Then the indictment being given and read, which was, that she should go to the place whence she came, and from thence be led to the place of execution, then and there to be burned with flames till she should be consumed; she lifted up her voice, and thanked God, saying, "I thank thee, my Lord, my God; this day have I found that which I have long sought." But such outcries as there were again, and such mockings, were never seen upon a poor silly woman; all which she most patiently took. And yet this favour they pretended after her judgment, that her life should be spared, if she would turn and recant. "Nay, that I will not," said she: "God forbid that I should lose the life eternal, for this carnal and short life. I will never turn from my heavenly Husband to my earthly husband; from the fellowship of angels, to mortal children. And if my husband and children be faithful, then am I theirs. God is my Father, God is my Mother; God is my Sister, my Brother, my Kinsman; God is my Friend most faithful."
Then was she delivered to the sheriff, and innumerable people beholding her, she was led by the officers to the place of execution, without the walls of Exeter, called Southernhay, where again these superstitious priests assaulted her; and she prayed them to have no more talk with her, but cried still, "God be merciful to me a sinner, God be merciful to me a sinner!" And so, while they were tying her to the stake, thus still she cried, and would give no answer to them, but with much patience took her cruel death, and was with the flames and fire consumed. And so ended this mortal life, as constant a woman in the faith of Christ, as ever was upon the earth. She was as simple a woman to see to, as any man might behold; of a very little and short stature, somewhat thick, about fifty-four years of age. She had a cheerful countenance, so lively, as though she had been prepared for that day of her marriage to meet the Lamb; most patient of her words and answers; sober in apparel, meat and drink, and would never be idle; a great comfort to as many as would talk with her; good to the poor; and in her trouble, money, she said, she would take none; "for," she said, "I am going to a city, where money beareth no mastery; while I am here God hath promised to feed me." Thus was her mortal life ended: for whose constancy God be everlastingly praised, Amen.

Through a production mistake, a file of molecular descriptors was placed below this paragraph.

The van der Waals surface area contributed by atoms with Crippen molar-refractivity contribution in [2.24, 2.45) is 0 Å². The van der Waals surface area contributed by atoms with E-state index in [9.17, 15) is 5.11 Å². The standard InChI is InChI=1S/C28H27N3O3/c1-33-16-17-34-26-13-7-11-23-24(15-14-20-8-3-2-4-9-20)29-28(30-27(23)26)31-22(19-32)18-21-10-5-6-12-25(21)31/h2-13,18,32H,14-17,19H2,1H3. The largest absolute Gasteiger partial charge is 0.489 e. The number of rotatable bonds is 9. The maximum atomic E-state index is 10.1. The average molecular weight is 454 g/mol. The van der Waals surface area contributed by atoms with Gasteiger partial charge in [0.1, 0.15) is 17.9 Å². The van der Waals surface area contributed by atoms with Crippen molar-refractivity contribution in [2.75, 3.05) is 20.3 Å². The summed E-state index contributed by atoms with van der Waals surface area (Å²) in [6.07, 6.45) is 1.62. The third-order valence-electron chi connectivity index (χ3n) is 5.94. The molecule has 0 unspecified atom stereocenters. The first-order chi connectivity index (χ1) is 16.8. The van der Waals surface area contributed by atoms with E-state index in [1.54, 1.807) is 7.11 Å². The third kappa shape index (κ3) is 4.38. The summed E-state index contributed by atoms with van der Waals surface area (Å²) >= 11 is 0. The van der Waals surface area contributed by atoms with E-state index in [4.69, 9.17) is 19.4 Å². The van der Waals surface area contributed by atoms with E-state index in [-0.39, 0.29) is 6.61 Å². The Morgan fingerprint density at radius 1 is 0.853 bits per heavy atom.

Touching the name of this woman, (as I have now learned,) she was the wife of one called Prest, dwelling in the diocese of Exeter, not far from Launceston.